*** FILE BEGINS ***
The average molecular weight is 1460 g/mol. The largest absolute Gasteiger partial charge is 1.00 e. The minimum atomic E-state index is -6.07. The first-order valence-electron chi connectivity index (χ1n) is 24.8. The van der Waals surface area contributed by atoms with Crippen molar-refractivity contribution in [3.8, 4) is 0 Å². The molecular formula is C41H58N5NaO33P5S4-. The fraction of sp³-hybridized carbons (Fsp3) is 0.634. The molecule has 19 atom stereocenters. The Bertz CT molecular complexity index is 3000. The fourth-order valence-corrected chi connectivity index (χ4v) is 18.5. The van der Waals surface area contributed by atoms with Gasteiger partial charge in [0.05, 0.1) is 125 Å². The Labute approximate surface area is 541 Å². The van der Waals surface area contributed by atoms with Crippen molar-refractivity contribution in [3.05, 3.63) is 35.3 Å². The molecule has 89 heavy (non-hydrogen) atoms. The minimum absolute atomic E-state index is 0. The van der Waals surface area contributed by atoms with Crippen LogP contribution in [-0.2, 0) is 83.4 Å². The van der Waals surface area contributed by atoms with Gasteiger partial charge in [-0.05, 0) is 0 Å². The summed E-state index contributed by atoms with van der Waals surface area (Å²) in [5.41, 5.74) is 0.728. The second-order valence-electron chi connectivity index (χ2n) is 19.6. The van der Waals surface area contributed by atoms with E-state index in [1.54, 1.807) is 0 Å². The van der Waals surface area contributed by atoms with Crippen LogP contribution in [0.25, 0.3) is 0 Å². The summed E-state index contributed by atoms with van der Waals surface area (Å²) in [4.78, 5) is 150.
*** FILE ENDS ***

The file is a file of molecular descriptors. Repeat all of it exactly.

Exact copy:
The average molecular weight is 1460 g/mol. The largest absolute Gasteiger partial charge is 1.00 e. The minimum atomic E-state index is -6.07. The first-order valence-electron chi connectivity index (χ1n) is 24.8. The van der Waals surface area contributed by atoms with Crippen molar-refractivity contribution in [3.8, 4) is 0 Å². The molecular formula is C41H58N5NaO33P5S4-. The fraction of sp³-hybridized carbons (Fsp3) is 0.634. The molecule has 19 atom stereocenters. The Bertz CT molecular complexity index is 3000. The fourth-order valence-corrected chi connectivity index (χ4v) is 18.5. The van der Waals surface area contributed by atoms with Gasteiger partial charge in [0.05, 0.1) is 125 Å². The Labute approximate surface area is 541 Å². The van der Waals surface area contributed by atoms with Crippen molar-refractivity contribution in [3.05, 3.63) is 35.3 Å². The molecule has 89 heavy (non-hydrogen) atoms. The minimum absolute atomic E-state index is 0. The van der Waals surface area contributed by atoms with Crippen LogP contribution in [-0.2, 0) is 83.4 Å². The van der Waals surface area contributed by atoms with Gasteiger partial charge in [-0.05, 0) is 0 Å². The summed E-state index contributed by atoms with van der Waals surface area (Å²) in [5.41, 5.74) is 0.728. The second-order valence-electron chi connectivity index (χ2n) is 19.6. The van der Waals surface area contributed by atoms with E-state index in [1.54, 1.807) is 0 Å². The van der Waals surface area contributed by atoms with Crippen LogP contribution in [0.25, 0.3) is 0 Å². The summed E-state index contributed by atoms with van der Waals surface area (Å²) in [4.78, 5) is 150.